The CH32V307 microcontroller caught my interest because it has both IEEE 1588 timer hardware and the capability to connect via gigabit ethernet. If I ported my NTP server software to it, this would lower the round trip latency (excluding processing time) by around 10x. It's a RISC-V based microcontroller, running at 144MHz. The bare microcontroller is also currently $3.52 for 1 at LCSC.

This is part of a series on the ch32v307 dev board

To connect via gigabit, the chip has a gigabit MAC but it would need a gigabit PHY (connected via RGMII) to manage the physical connection. Gigabit will require a custom board design, so that's on my "I should do that eventually" list.

To experiment, I ordered a pair of dev boards. They only have 10M ethernet because that doesn't require an external PHY on this chip. But that's plenty to get a proof of concept up and running.

Two CH32V307 dev boards, one with a WCH-LinkE debugger

Since this is the first RISC-V board I've used, the first step I'm going through is picking out what my development environment looks like. There's quite a few projects recently around the cheaper ch32v003 chip that I can learn from.

Programming the microcontroller

I tried programming a few different ways

If you pull BOOT0 high and leave BOOT1 low, the built-in rom bootloader shows up as a USB in-circuit programmer device. The rust wchisp tool works to program the microcontroller. This doesn't require an external WCH-LinkE device, but it does require physically fiddling with the boot pins in order to program.

If you do have a WCH-LinkE device, I've found the best success programming with cnlohr's minichlink. On Linux, you'll need to adjust udev rules for your user to have permission to talk to the wch-link (the file 99-minichlink.rules helps with that).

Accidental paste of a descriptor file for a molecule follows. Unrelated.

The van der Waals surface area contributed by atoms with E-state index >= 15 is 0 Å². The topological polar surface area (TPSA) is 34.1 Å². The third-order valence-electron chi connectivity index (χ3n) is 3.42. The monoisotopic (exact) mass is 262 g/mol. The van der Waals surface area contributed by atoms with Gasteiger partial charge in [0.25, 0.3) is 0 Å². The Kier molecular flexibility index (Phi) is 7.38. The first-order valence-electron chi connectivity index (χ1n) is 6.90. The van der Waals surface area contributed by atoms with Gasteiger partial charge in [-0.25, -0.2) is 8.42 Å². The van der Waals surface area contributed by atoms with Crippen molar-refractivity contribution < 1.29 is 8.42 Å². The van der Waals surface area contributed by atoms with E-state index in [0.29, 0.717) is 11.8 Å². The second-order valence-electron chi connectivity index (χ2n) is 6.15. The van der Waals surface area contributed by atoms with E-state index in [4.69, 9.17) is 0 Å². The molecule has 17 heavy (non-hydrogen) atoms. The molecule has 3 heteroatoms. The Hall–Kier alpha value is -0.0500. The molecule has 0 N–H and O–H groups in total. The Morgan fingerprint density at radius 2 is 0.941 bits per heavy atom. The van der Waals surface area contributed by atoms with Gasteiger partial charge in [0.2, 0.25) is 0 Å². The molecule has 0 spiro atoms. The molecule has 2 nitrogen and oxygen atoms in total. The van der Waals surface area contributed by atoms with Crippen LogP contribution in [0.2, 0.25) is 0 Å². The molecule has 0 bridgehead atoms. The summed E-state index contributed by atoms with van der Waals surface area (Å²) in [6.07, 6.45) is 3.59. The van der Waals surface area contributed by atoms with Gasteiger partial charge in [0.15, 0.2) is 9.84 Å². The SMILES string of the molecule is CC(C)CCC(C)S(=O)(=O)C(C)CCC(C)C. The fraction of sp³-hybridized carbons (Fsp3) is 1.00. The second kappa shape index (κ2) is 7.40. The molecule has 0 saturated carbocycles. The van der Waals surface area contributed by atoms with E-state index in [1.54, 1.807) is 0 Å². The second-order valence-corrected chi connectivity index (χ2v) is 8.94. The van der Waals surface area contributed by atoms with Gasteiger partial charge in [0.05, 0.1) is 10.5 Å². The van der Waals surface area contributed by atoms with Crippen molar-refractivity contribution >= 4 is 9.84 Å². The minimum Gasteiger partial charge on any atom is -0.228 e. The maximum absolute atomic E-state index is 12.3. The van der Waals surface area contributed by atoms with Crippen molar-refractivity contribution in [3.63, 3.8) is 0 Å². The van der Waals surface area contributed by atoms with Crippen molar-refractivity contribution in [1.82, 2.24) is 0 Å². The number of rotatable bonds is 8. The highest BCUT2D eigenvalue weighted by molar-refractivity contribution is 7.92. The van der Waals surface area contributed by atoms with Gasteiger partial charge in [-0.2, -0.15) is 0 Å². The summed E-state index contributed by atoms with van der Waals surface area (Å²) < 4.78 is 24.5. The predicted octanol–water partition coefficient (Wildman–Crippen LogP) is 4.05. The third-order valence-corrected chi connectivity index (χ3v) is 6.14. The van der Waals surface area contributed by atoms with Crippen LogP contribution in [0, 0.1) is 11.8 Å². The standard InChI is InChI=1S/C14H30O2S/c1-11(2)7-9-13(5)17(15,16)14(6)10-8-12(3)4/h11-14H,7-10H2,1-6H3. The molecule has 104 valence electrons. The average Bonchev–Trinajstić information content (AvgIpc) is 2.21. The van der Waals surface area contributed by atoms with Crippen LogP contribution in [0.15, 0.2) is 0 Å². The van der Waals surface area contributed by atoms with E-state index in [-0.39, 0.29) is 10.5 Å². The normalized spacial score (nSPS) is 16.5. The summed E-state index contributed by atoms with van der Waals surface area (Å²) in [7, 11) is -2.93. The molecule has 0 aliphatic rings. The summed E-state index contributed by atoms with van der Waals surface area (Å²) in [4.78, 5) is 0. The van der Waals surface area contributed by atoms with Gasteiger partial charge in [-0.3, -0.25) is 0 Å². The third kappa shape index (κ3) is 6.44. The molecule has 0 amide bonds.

If you're using WSL2 on Windows, you can use the pre-compiled minichlink.exe (along with libusb-1.0.dll). You first have to switch the Windows driver for the WCH-Link debug interface over to winusb (I used zadig to do this). There's also a serial interface (on Interface 1 for me), you can leave that alone. The serial interface should be using the usbser driver by default.

Set WCH-Link Interface 0 to use the WinUSB driver

After that, you can run minichlink.exe directly in the WSL2 terminal:

minichlink.exe sees the WCH-LinkE

The minichlink flags I use to program are: minichlink.exe -a -w build/example.bin 0x08000000 -b


I'm using the RISC-V gcc compiler

Example code

The official code examples vendor code is listed as the Apache-2.0 open source license.

I've taken a few of those examples and adapted them to using a Makefile. Credit goes to Greg Davill to setting up the original Makefile.

One of the things that surprised me is LED1/LED2 aren't connected to a pin on my dev board, they're connected to header J3. You have to wire them up to a GPIO of your choosing with a jumper to get the blink example to produce light. The switch is also on that header as "KEY". ELED1/ELED2 are the two LEDs on the ethernet jack.

In the Makefile examples repo, printf is setup to print to USART1 via the function _write in vendor/Debug/debug.c. This goes to the WCH-Link's serial port, and you can use a regular serial terminal to interact with it.

example code & putty serial terminal

Other projects/resources